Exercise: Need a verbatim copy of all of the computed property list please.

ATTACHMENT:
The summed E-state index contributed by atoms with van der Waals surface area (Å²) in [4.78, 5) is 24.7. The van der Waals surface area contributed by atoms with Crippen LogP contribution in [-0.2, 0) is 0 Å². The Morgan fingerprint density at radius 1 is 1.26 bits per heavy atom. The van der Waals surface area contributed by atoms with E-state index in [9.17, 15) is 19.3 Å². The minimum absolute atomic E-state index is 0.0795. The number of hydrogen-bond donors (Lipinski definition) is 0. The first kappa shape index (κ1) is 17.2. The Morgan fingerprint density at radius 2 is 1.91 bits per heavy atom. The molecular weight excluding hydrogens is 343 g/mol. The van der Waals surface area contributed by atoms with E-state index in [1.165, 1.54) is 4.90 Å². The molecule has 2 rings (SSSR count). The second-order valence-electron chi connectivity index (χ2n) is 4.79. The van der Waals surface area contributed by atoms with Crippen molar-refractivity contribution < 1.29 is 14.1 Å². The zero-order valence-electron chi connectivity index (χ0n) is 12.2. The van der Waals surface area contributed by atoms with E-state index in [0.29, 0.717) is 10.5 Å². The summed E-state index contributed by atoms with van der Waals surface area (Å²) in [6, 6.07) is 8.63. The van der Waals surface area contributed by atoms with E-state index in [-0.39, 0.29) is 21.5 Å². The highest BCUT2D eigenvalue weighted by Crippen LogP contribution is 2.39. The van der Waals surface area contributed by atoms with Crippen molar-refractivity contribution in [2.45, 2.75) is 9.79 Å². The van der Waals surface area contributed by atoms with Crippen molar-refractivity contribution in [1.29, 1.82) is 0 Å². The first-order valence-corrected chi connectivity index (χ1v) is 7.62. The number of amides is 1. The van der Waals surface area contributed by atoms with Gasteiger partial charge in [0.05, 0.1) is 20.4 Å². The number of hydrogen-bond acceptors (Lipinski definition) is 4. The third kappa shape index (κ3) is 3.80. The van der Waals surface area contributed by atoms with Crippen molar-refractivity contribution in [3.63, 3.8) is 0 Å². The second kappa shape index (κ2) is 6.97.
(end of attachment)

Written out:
The summed E-state index contributed by atoms with van der Waals surface area (Å²) in [4.78, 5) is 24.7. The van der Waals surface area contributed by atoms with Crippen LogP contribution in [-0.2, 0) is 0 Å². The Morgan fingerprint density at radius 1 is 1.26 bits per heavy atom. The van der Waals surface area contributed by atoms with E-state index in [9.17, 15) is 19.3 Å². The minimum absolute atomic E-state index is 0.0795. The number of hydrogen-bond donors (Lipinski definition) is 0. The first kappa shape index (κ1) is 17.2. The Morgan fingerprint density at radius 2 is 1.91 bits per heavy atom. The molecular weight excluding hydrogens is 343 g/mol. The van der Waals surface area contributed by atoms with E-state index in [1.165, 1.54) is 4.90 Å². The molecule has 2 rings (SSSR count). The second-order valence-electron chi connectivity index (χ2n) is 4.79. The van der Waals surface area contributed by atoms with Crippen molar-refractivity contribution < 1.29 is 14.1 Å². The zero-order valence-electron chi connectivity index (χ0n) is 12.2. The van der Waals surface area contributed by atoms with E-state index in [0.29, 0.717) is 10.5 Å². The summed E-state index contributed by atoms with van der Waals surface area (Å²) in [6, 6.07) is 8.63. The van der Waals surface area contributed by atoms with E-state index in [-0.39, 0.29) is 21.5 Å². The highest BCUT2D eigenvalue weighted by Crippen LogP contribution is 2.39. The van der Waals surface area contributed by atoms with Crippen molar-refractivity contribution in [2.45, 2.75) is 9.79 Å². The van der Waals surface area contributed by atoms with Crippen molar-refractivity contribution in [1.29, 1.82) is 0 Å². The first-order valence-corrected chi connectivity index (χ1v) is 7.62. The number of amides is 1. The van der Waals surface area contributed by atoms with Gasteiger partial charge in [0.05, 0.1) is 20.4 Å². The number of hydrogen-bond acceptors (Lipinski definition) is 4. The third kappa shape index (κ3) is 3.80. The van der Waals surface area contributed by atoms with Crippen molar-refractivity contribution in [3.63, 3.8) is 0 Å². The second kappa shape index (κ2) is 6.97.